“So he met me up at the yard and we piled into the buggy and whizzed over to the other block of ground. Of course, there were hundreds of pigeons there! I couldn’t believe it – at least 500-600… far more than at any point in the previous weeks. So we sat and watched for 20 minutes or so and selected a spot that covered a strong flight line. We decided to share a hide; Gary and I have shot together for so many years that we know how to make it work. He is one of the few Guns I enjoy sharing the same hide with as I trust him 100% and we have a good understanding on what to shoot and when.”
It was gone midday by the time the boys had finished setting up the hide, leaving only about three hours of useful shooting time before they would have to pack up. “We went for simplicity in the set-up – my preferred two lumps of DJ Decoys’ Enforcer decoys with a landing strip between them and an FF5 flapper providing a bit of movement off to one side.
“It was about 50/50 between birds coming in to the decoys and longer birds flighting past, which actually suited us just fine as I have been trialling a new Gamebore load for the uprated, harder-hitting Clear Pigeon range so the variety of shots was useful. I’ve been proud to be able to supply feedback from my use in the field over the past couple of years to help the company deliver what I think is the best all-round pigeon load on the market.
“There was solid traffic to the field for the whole time we were there. Nothing frantic but no real lulls in the action, either. And with two guns we really were able to maximise our opportunities. The ability to communicate well and ‘call’ the birds for each other means we rarely shoot at the same birds and if one misses, the other is always on hand to mop up.”
By the time they had to call it a day, the lads realised that this was a much, much better day than Andy had envisaged. The final tally was 150 birds. A total surprise and all the more welcome considering Andy’s disappointment the day before.
“I am just starting to use my young dog Rosa for shooting trips now. If I had known that this would be a big day, I’d probably have left her at home, but I thought a small bag with no pressure would be ideal for her. I work on her training every day around the farm and she is coming on really well. I guess I train very differently to other people and I know 100% what I want from her. I’m after a hide dog – not a peg dog or a beater’s dog.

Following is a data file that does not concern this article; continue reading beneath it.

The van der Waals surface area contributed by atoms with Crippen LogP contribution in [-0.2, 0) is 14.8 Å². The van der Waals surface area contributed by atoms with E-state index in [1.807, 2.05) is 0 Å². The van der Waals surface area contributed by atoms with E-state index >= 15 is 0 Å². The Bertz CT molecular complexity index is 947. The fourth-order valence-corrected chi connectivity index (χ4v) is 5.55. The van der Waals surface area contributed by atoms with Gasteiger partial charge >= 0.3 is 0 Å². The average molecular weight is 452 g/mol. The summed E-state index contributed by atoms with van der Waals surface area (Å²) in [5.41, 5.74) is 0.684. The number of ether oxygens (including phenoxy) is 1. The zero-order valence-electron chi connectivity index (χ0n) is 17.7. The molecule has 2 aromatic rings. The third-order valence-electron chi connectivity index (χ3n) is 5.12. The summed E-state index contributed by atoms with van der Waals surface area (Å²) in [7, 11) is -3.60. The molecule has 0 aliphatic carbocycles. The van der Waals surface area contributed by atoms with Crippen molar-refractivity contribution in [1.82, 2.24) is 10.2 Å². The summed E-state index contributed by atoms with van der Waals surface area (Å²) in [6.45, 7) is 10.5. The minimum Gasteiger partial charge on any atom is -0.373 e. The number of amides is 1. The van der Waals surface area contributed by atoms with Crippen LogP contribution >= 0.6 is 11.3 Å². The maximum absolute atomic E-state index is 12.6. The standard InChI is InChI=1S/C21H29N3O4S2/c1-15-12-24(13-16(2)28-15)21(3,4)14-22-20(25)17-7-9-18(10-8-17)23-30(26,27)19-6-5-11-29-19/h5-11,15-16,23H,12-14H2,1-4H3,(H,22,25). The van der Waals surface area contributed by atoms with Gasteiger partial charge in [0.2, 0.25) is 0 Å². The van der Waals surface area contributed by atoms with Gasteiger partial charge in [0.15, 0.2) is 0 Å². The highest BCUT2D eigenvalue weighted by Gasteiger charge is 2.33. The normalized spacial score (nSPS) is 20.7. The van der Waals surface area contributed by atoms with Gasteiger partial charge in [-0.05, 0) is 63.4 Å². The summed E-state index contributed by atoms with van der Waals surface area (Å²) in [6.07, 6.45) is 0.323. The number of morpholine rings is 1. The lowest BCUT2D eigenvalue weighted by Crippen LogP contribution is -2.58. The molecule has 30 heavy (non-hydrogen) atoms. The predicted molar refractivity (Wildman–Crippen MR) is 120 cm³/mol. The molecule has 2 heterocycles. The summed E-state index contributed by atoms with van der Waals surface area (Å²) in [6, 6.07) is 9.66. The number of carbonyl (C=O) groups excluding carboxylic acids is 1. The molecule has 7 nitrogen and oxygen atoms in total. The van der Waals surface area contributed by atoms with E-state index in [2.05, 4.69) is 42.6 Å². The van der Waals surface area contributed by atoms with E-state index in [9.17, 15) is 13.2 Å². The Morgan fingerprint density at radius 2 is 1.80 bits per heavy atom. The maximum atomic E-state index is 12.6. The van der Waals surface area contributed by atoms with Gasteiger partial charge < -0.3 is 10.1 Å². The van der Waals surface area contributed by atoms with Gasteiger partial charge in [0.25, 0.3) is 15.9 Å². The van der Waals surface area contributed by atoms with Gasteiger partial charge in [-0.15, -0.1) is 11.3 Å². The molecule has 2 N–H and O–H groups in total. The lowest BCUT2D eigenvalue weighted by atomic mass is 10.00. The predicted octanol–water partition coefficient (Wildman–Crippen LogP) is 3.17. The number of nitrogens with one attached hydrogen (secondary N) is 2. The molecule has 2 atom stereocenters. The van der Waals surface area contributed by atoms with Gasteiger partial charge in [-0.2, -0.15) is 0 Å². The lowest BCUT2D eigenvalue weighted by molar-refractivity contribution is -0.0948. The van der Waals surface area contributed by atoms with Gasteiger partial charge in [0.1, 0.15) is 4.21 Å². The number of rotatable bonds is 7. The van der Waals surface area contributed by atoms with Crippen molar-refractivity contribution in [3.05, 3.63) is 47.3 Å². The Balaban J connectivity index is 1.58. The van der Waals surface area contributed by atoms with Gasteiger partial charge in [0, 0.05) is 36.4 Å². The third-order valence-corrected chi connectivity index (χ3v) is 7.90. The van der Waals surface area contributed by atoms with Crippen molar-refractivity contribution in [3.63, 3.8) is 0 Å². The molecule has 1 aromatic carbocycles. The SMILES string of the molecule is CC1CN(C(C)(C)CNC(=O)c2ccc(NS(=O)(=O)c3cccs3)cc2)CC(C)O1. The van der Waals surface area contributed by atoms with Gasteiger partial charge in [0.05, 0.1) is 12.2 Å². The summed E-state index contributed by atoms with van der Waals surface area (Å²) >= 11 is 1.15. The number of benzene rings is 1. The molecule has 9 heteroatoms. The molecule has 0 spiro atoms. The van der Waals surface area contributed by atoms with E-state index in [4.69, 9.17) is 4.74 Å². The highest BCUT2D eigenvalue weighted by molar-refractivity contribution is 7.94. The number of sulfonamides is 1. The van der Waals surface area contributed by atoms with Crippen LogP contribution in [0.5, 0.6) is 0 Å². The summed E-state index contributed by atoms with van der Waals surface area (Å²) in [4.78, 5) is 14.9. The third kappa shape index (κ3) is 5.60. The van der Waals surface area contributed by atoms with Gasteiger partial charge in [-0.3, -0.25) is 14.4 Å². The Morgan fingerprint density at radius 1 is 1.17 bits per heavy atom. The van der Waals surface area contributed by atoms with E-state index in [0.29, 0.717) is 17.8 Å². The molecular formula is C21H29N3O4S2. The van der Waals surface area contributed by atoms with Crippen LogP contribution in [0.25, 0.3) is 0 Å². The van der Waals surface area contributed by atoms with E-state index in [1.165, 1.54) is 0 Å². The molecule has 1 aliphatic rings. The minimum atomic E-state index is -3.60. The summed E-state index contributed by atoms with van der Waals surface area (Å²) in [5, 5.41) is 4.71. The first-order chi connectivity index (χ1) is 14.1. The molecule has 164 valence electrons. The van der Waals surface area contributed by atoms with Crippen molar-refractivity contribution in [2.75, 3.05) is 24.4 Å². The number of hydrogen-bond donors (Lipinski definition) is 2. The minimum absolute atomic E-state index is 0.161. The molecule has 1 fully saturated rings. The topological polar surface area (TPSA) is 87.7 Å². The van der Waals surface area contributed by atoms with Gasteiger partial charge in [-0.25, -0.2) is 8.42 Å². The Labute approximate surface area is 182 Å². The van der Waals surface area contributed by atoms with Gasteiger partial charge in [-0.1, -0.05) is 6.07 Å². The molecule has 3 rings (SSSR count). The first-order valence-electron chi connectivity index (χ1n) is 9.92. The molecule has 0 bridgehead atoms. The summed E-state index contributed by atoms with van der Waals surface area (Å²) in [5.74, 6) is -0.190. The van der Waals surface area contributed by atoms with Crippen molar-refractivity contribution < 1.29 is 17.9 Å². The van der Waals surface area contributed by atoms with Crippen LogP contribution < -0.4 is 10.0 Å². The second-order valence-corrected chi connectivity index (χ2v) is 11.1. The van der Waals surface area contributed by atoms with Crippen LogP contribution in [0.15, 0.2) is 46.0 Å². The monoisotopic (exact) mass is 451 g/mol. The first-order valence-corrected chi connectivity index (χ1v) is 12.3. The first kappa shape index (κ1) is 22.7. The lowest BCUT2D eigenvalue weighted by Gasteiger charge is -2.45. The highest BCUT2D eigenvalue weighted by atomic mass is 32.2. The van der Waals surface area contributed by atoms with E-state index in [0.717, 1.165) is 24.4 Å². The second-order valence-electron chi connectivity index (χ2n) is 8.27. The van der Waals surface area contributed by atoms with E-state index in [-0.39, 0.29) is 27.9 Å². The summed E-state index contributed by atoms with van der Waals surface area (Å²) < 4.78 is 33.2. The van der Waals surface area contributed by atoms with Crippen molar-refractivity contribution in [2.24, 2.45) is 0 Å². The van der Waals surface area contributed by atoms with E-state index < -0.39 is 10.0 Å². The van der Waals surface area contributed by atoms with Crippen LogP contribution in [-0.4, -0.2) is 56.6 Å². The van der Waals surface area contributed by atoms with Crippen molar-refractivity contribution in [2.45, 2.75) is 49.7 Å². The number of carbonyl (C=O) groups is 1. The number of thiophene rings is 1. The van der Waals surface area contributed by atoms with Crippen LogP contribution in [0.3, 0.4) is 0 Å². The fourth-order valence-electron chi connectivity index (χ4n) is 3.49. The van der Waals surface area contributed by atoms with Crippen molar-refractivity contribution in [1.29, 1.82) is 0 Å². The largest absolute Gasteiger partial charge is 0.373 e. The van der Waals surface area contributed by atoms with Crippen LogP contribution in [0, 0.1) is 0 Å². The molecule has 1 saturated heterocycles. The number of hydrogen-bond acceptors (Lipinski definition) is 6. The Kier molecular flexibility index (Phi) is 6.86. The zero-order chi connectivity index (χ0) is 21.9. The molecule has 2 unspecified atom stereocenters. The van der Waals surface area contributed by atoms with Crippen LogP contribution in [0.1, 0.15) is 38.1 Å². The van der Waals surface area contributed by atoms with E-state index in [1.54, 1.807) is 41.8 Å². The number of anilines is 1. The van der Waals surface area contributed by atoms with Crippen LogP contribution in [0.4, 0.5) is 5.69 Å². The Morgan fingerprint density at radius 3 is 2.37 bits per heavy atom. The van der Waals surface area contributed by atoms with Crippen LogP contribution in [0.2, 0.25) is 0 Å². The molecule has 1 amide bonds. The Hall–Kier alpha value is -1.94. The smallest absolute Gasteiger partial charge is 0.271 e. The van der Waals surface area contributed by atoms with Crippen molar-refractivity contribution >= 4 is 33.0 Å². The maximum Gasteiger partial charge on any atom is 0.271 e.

“She seems to be learning what I want from her so fingers crossed for later in the year. At the moment, the crops are pretty short and it isn’t a necessity to have a dog. But in a couple of months when everything bolts in the warmer weather, she will be essential. At the moment we are taking it steady and I’m letting her learn the ropes slowly so she is enjoying herself and not under too much pressure.”
Talking of pressure, even Andy can succumb to the dangers of putting himself under too much of it when trying to deliver a result. “When you are dealing with a wild bird, you just never quite know. I’ve been shooting them for 40-odd years and they are still surprising me. I’d have bet good money on a 200-bird day that produced less than 80, and the next day I’d have wagered that we wouldn’t have picked up 20 and yet we took 150-odd in barely a couple of hours. And I know which day I enjoyed more!”
With all the local shoots now topping off game covers, there is some good sport on the horizon for both pigeon and crow shooting. Hopefully Andy will be in a relaxed mood!